Following the Turkish military operation that was conducted in the Garê Mountains of Northern Iraq, the government stated on Feb. 14th that the PKK had executed 13 hostages. Three military officers and more than 50 PKK militants died during the clashes and bombardments.
Most people in Turkey were shocked to find out about this, as they were unaware of captives being held by the PKK for so long.
Yet the captives’ families had made several attempts to rescue their children. The captives were police and military personnel who were abducted 5 or 6 years ago whilst wearing their civil clothes, not on duty. The families were in contact with the Presidency, CHP and HDP as well as the Human Rights Association in Turkey (İHD).
Some of those families had taken part in the sit-in protest in front of the Diyarbakır HDP building, alongside other families who had claimed that the PKK had abducted their children. The stories of the captive police and soldiers wasn’t publicized much.
The AKP-controlled media widely covered those protests back in 2019. The framing was usually that of “mothers against the PKK”, a response to the “Saturday Mothers” sit-ins that protested against the government for more than 30 years. The Saturday Mothers sit-ins were raided by the police and banned in 2018. Thus, “Diyarbakır Mothers” sit-ins were viewed by some as yet another propaganda tactic by the regime.
The day after the tragic news broke out, the AKP media headlines promised revenge and held the US responsible for the event. The İHD, which has previously helped rescue hostages from PKK, said that their offer to negotiate had been rejected by Turkish government officials.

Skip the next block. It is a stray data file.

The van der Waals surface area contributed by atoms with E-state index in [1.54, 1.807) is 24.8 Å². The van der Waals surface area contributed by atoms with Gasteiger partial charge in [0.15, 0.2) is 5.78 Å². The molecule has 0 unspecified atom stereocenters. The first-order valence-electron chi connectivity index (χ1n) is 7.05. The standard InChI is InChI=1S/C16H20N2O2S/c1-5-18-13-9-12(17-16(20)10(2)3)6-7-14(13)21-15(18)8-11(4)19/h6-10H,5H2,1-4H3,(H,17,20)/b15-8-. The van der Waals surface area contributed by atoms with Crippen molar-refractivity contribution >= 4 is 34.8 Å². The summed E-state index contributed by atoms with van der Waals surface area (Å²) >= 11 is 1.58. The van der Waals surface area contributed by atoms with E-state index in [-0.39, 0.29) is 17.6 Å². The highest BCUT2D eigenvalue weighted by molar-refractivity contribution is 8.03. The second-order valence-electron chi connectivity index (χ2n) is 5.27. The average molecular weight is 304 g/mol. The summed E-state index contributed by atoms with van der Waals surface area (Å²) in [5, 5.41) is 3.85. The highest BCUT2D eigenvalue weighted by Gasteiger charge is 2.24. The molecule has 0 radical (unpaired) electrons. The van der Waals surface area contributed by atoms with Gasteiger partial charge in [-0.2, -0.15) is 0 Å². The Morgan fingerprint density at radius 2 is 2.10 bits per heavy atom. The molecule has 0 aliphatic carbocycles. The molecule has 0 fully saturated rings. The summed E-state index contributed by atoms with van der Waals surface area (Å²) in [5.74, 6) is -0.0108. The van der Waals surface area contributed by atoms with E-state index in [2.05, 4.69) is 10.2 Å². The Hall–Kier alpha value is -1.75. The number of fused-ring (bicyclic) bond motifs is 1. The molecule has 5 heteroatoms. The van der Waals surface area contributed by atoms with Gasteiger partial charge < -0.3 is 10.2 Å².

President Erdoğan delivered his first statements on the tragedy at an AKP Congress – always free from COVID-19 restrictions – during which brought up the war on terror and against internal enemies inside the country. He then called a grieving mother on the phone, put her on loudspeaker and told her that her son had won the honour of martyrdom. That day, another 700+ people, mostly related to the HDP, were detained.
MHP leader Bahçeli was furious and vengeful as usual. He held the HDP directly responsible, called once again to shut down the party and said every “collaborator” (meaning opposition parties) would suffer his punishment.
Opposition leaders Kılıçdaroğlu and Akşener asked valid questions regarding the military operation, which sparked a backlash from Erdoğan and his allies. One of the captives had a shotgun wound in the head, but autopsies of the 13 citizens that were killed were not made public.
Only after the 16th of February, when the stances of the CHP and IYI Party became clear, most independent media began to comment and ask questions with regards to the tragedy in Gare. Of course, such journalistic or analytical voices couldn’t be heard in the mainstream media. The foreign media, meanwhile, seemed liked it wasn’t too keen to cover the political aftermath of the operation.
The tactical and operational details of Gare remain unclear. (One can read Fehim Taştekin and Aydın Selcen’s analyses about it in Duvar English).
Was the intention of the military operation to rescue hostages, or to strike the PKK? Is it possible that both took place simultaneously?
A pro-AKP figure, Çetin Çetiner, wrote an interesting article for Habertürk. He claims that the PKK transferred 13 captives to the Gare Mountains close to the Turkish border back in October and that “the aim of the terrorists was to take them to Sinjar, to the YPG. Then, our American allies would have tried to push us (Turkey) to negotiate with the YPG in April.” Journalist Celal Başlangıç (artigercek.com) asked if the aim of the operation was to “take PKK’s Trump” rather than rescue the captives.
Today, proposals to lift the legislative immunities of 9 HDP MPs feature on the parliament’s agenda. Among them are HDP co-chair Pervin Buldan, HDP group leader Meral Danış Beştaş, Garo Paylan, Ayşe Acar Başaran. In the immediate aftermath of the Gare tragedy, they might face prison.
I would like to end this piece with words uttered by President Erdoğan: “The old Turkey was the country of restrictions and poverty: There were quarrels, chaos and unrest. Today's Turkey is a country of freedom, self-confidence, development, growth and peace.”
See, we’ve got it all.